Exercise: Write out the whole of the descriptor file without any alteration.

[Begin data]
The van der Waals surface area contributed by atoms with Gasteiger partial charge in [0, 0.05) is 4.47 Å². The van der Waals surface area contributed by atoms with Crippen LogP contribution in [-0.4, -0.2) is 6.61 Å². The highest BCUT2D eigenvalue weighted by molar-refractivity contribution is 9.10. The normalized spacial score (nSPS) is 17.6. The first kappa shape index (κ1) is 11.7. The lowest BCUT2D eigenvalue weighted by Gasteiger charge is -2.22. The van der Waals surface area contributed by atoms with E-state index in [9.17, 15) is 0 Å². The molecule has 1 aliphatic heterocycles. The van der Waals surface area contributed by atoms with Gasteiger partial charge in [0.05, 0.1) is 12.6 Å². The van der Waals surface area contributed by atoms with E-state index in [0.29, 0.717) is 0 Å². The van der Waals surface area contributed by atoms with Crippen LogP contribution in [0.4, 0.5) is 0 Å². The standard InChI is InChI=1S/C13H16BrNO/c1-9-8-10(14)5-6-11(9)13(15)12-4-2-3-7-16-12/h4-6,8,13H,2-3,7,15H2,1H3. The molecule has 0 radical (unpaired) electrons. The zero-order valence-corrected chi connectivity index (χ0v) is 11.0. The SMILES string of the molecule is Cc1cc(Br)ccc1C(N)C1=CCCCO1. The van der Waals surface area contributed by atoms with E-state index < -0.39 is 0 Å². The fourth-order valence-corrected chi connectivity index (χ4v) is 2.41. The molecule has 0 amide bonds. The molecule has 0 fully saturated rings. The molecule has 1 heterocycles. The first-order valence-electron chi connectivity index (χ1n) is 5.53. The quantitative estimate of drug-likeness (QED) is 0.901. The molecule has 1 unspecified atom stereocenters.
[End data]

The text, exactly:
The van der Waals surface area contributed by atoms with Gasteiger partial charge in [0, 0.05) is 4.47 Å². The van der Waals surface area contributed by atoms with Crippen LogP contribution in [-0.4, -0.2) is 6.61 Å². The highest BCUT2D eigenvalue weighted by molar-refractivity contribution is 9.10. The normalized spacial score (nSPS) is 17.6. The first kappa shape index (κ1) is 11.7. The lowest BCUT2D eigenvalue weighted by Gasteiger charge is -2.22. The van der Waals surface area contributed by atoms with E-state index in [9.17, 15) is 0 Å². The molecule has 1 aliphatic heterocycles. The van der Waals surface area contributed by atoms with Gasteiger partial charge in [0.05, 0.1) is 12.6 Å². The van der Waals surface area contributed by atoms with E-state index in [0.29, 0.717) is 0 Å². The van der Waals surface area contributed by atoms with Crippen LogP contribution in [0.4, 0.5) is 0 Å². The standard InChI is InChI=1S/C13H16BrNO/c1-9-8-10(14)5-6-11(9)13(15)12-4-2-3-7-16-12/h4-6,8,13H,2-3,7,15H2,1H3. The molecule has 0 radical (unpaired) electrons. The zero-order valence-corrected chi connectivity index (χ0v) is 11.0. The SMILES string of the molecule is Cc1cc(Br)ccc1C(N)C1=CCCCO1. The van der Waals surface area contributed by atoms with E-state index < -0.39 is 0 Å². The fourth-order valence-corrected chi connectivity index (χ4v) is 2.41. The molecule has 0 amide bonds. The molecule has 0 fully saturated rings. The molecule has 1 heterocycles. The first-order valence-electron chi connectivity index (χ1n) is 5.53. The quantitative estimate of drug-likeness (QED) is 0.901. The molecule has 1 unspecified atom stereocenters.